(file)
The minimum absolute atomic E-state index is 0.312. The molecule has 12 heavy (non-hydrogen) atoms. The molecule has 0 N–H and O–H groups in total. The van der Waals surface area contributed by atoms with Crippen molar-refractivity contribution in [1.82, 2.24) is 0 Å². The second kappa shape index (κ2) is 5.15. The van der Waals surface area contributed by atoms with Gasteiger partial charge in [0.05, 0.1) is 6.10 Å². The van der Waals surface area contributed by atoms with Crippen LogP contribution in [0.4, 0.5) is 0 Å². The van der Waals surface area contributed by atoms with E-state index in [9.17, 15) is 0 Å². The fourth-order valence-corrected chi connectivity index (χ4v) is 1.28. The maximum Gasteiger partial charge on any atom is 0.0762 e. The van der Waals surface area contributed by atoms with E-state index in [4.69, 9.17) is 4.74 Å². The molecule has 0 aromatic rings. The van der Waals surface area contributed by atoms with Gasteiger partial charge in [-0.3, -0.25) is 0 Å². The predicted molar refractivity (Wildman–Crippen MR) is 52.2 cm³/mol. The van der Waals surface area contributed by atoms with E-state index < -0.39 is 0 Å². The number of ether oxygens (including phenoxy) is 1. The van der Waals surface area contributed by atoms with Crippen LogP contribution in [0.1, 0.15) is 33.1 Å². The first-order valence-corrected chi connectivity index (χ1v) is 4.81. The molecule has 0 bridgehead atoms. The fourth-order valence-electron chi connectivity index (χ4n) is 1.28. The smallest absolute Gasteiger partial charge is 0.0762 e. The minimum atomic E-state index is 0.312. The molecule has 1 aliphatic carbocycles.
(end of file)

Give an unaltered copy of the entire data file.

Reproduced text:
The minimum absolute atomic E-state index is 0.312. The molecule has 12 heavy (non-hydrogen) atoms. The molecule has 0 N–H and O–H groups in total. The van der Waals surface area contributed by atoms with Crippen molar-refractivity contribution in [1.82, 2.24) is 0 Å². The second kappa shape index (κ2) is 5.15. The van der Waals surface area contributed by atoms with Gasteiger partial charge in [0.05, 0.1) is 6.10 Å². The van der Waals surface area contributed by atoms with Crippen LogP contribution in [0.4, 0.5) is 0 Å². The van der Waals surface area contributed by atoms with E-state index in [9.17, 15) is 0 Å². The fourth-order valence-corrected chi connectivity index (χ4v) is 1.28. The maximum Gasteiger partial charge on any atom is 0.0762 e. The van der Waals surface area contributed by atoms with E-state index in [4.69, 9.17) is 4.74 Å². The molecule has 0 aromatic rings. The van der Waals surface area contributed by atoms with Gasteiger partial charge in [-0.3, -0.25) is 0 Å². The predicted molar refractivity (Wildman–Crippen MR) is 52.2 cm³/mol. The van der Waals surface area contributed by atoms with E-state index < -0.39 is 0 Å². The number of ether oxygens (including phenoxy) is 1. The van der Waals surface area contributed by atoms with Crippen LogP contribution in [0.1, 0.15) is 33.1 Å². The first-order valence-corrected chi connectivity index (χ1v) is 4.81. The molecule has 0 bridgehead atoms. The fourth-order valence-electron chi connectivity index (χ4n) is 1.28. The smallest absolute Gasteiger partial charge is 0.0762 e. The minimum atomic E-state index is 0.312. The molecule has 1 aliphatic carbocycles.